Garden Thoughts for January
December's snow reminds us of the need for winterizing our gardens.
Hopefully, you haven't already learned this the hard way - with tree
branches splayed out and broken, pots cracked, tender plants lost forever.
This month's advice may be a little late for this winter, but you never
know. If we get a mild spell, you can always nip out and tweak things a bit.
If you have evergreen trees or shrubs with an upright, top-heavy,
multileader habit, - such as yew, arborvitae, Japanese cedar, and the like -
get out there and reinforce things with a bit of twine wrapped around the
shrub. You may think this is unsightly, but it's far better than loosing
branches to heavy snow. If you're in the planning stages, it may be a good
idea to choose columnar varieties of these evergreens. The thinner growth
habit won't trap as much snow, lessening the need to truss them up like a
It seems like more and more gardeners are adding decorative pieces to their
yards. One thing to keep in mind is the frost resistance of pots,
sundials, gnomes etc. Cheap terracotta should be brought inside to a shed
for the winter. Expensive Italian terracotta is supposedly OK to leave out,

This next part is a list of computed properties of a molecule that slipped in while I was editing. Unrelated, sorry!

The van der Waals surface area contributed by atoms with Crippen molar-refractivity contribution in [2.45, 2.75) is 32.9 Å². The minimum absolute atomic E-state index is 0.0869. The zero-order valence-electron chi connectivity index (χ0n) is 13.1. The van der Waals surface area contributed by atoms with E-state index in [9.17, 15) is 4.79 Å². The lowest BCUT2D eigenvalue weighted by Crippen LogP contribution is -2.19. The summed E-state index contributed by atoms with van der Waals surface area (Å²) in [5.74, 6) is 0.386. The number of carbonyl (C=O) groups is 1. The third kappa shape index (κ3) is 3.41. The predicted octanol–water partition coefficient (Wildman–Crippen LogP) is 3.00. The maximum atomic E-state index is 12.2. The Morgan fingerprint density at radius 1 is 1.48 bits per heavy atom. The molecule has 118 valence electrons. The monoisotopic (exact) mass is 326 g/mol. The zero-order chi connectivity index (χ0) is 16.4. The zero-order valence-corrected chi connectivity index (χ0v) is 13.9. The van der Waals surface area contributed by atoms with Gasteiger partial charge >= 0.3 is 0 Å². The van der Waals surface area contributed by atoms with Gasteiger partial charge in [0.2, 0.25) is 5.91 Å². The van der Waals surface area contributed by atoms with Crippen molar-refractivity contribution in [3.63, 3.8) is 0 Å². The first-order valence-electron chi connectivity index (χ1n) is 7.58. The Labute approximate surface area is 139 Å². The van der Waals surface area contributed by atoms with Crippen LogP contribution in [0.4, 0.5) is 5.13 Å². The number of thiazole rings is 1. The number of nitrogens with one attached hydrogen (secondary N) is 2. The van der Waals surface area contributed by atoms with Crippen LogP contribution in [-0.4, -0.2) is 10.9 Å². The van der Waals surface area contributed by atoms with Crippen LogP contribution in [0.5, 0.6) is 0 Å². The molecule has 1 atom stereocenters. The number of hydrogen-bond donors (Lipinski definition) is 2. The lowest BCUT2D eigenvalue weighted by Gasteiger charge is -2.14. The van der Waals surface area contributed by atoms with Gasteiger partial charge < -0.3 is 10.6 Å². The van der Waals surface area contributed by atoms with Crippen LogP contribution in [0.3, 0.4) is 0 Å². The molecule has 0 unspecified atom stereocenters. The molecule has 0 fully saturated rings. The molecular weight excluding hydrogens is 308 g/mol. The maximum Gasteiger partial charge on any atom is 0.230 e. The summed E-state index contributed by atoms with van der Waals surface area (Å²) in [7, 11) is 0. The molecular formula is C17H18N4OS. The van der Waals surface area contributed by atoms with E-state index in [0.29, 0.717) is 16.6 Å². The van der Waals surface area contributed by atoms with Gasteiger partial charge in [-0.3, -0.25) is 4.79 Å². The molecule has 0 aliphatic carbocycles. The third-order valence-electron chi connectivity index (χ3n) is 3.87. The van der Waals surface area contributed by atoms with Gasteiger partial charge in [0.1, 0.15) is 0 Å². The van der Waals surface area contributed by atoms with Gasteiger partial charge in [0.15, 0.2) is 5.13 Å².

but at those prices, who would want to put it to the test. I've heard
people say that concrete is alright to leave out, and I suppose by itself,
concrete can take plenty of cold. But remember that concrete is not
waterproof. If you have something like a birdbath that collects water, or
any piece in a damp location (which would be pretty much all of Campbell
River!), water will be absorbed into the concrete, causing bits to flake off
during cold spells. Better bring than in as well.
There are a couple of different approaches to take in dealing with tender
perennials. If you want to grow things like rosemary, tender fuchsia,
California poppy (in fact, anything with California in the name), you can
try planting it in your warmest, most sheltered and well-drained spot and
hope for the best. My attitude is, if it's meant to be in my garden, it
will live. If it doesn't survive, I'll try something else. Some people
with bigger bank accounts will just keep buying replacement plants each
year. But to be certain of keeping these plants alive, as well as the
really tender plants like Datura, the best solution is to grow them in pots,
and keep them inside over the winter. You will need a very well lit room
that never gets quite warm enough for people, and a spot that doesn't get
any drafts and isn't too close to the window.
Now you know why I don't bother bringing anything in.
Karen Barber is an architectural and landscape designer in Campbell River.